Moving up to 2560x1440 we start to see the GTX 1070 Ti stretch its legs and pull away. At this resolution it was consistently faster than the Radeon card in every test aside from another odd result with Batman, which once again resulted in a slower bench than the 1070. However, it was 25 percent faster than the 1070 in Mordor and 12 percent faster in Tomb Raider. Overall, at this resolution, the 1070, 1070 ti, and 1080 are about perfectly spaced it seems.
At 4k resolution, I again saw the 1070 Ti outperform the Radeon card in every test aside from Batman, proving (to me at least) Nvidia made this card just to stomp on the Radeon card. At this resolution the 1070 Ti was also quite close to the GTX 1080 too, and though it can't quite hit 60fps in every game, just like the GTX 1080, it was really close in 3 games and would probably be fine running that resolution at medium levels of detail.
Overall it seems the Zotac GTX 1070 Ti Amp! Extreme is indeed generally faster than the Radeon RX Vega 56. I don't think anyone would argue otherwise. It even nips at the heels of the 1080 from time to time too. In general this should come as no surprise to anyone. We've seen all these cards before and can easily guess where the chips will fall based on their price and specs. Clearly Nvidia designed this card to go after the Vega 56, and it seems it has succeeded.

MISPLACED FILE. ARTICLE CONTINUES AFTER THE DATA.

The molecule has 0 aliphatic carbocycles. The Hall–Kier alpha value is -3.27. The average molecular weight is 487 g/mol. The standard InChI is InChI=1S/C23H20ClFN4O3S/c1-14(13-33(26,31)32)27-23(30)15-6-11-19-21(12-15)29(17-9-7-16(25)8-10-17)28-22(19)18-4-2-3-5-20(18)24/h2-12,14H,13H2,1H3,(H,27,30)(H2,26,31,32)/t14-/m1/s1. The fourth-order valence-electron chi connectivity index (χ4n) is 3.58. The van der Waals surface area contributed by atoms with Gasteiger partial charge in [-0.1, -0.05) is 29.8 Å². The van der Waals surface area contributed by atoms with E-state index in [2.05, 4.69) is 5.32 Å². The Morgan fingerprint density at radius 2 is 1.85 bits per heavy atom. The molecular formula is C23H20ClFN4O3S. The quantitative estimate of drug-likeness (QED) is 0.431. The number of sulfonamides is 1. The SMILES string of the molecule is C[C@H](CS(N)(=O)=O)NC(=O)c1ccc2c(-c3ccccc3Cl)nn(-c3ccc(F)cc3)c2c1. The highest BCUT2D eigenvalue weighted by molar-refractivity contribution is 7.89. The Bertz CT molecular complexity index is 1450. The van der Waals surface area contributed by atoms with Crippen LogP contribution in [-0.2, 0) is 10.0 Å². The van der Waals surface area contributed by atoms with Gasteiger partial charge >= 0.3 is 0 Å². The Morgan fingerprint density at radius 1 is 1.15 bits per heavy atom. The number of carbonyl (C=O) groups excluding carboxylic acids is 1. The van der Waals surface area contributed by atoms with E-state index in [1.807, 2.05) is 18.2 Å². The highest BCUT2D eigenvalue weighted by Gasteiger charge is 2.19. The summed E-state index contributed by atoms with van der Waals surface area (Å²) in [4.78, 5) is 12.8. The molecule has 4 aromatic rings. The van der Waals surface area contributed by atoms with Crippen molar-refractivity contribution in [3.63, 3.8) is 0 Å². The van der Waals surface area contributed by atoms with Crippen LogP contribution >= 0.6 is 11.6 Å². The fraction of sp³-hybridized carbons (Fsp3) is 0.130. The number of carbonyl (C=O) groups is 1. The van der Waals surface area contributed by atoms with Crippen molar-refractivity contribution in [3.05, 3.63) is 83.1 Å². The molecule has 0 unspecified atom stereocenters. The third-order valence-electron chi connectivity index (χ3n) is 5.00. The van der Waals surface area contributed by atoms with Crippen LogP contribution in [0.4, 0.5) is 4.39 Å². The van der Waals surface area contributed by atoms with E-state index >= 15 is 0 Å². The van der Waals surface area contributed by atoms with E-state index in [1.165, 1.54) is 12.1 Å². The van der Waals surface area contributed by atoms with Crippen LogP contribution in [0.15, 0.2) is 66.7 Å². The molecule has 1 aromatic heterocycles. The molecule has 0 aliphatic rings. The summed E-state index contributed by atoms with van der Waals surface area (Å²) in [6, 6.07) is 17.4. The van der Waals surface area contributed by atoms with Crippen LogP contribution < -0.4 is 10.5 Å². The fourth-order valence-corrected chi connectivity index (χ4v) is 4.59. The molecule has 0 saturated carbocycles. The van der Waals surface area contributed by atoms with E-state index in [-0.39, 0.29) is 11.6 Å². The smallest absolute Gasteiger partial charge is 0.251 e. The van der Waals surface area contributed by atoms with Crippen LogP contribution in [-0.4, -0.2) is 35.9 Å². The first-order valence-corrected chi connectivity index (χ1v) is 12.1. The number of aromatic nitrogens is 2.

There was some chatter before this card launched about how it wouldn't be overclock-able, but that's bunk because this GPU overclocks all by itself just like every other 10-series Nvidia GPU I've tested, and it let me overclock it as high as I could too. Using Zotac's Firestorm utility I was able to overclock it to an impressive 2.1GHz, which is about 450MHz over the official "Boost Clock" of 1,683Mhz. I just looped Heaven 4.0 and kept nudging the GPU offset up until I started seeing artifacts, which resulted in a hard lock. Even at this insane clock speed, the AMP! Extreme was still running at 60C, and I never had to touch the fans. It was also whisper quiet the entire time, and I honestly couldn't even tell if the system was turned on or not. That's not too surprising given the size of its cooler, but for anyone who thinks these massive coolers are strictly for looks, they do serve a very important function when overclocking. Overall I'd be shocked if I see another GTX 1070 Ti overclock to this level as I've tested all of the 10-series GPUs and have never gotten on to run at these clocks.
The Zotac AMP! Extreme is the brand new flagship GTX 1070 Ti offering from Zotac, and as such is being offered for $499 on Amazon. Zotac will be offering a few other variants of this GPU however, and you can see them below:
Overall the GTX 1070 Ti delivers pretty much exactly what you'd expect. It slots in nicely between the GTX 1070 and 1080, and rains on AMD's parade at the same time. That's a win-win for NVidia, but for gamers it's a tougher call. I wouldn't pick this GPU over a $500 GTX 1080, but compared to a $600 GPU it's clearly the better value. As always pricing is a bit tricky to predict in the GPU market right now, but at $450 MSRP it's a darn good GPU and among the fastest GPUs for the money. It's also incredibly quiet and overclocks like crazy.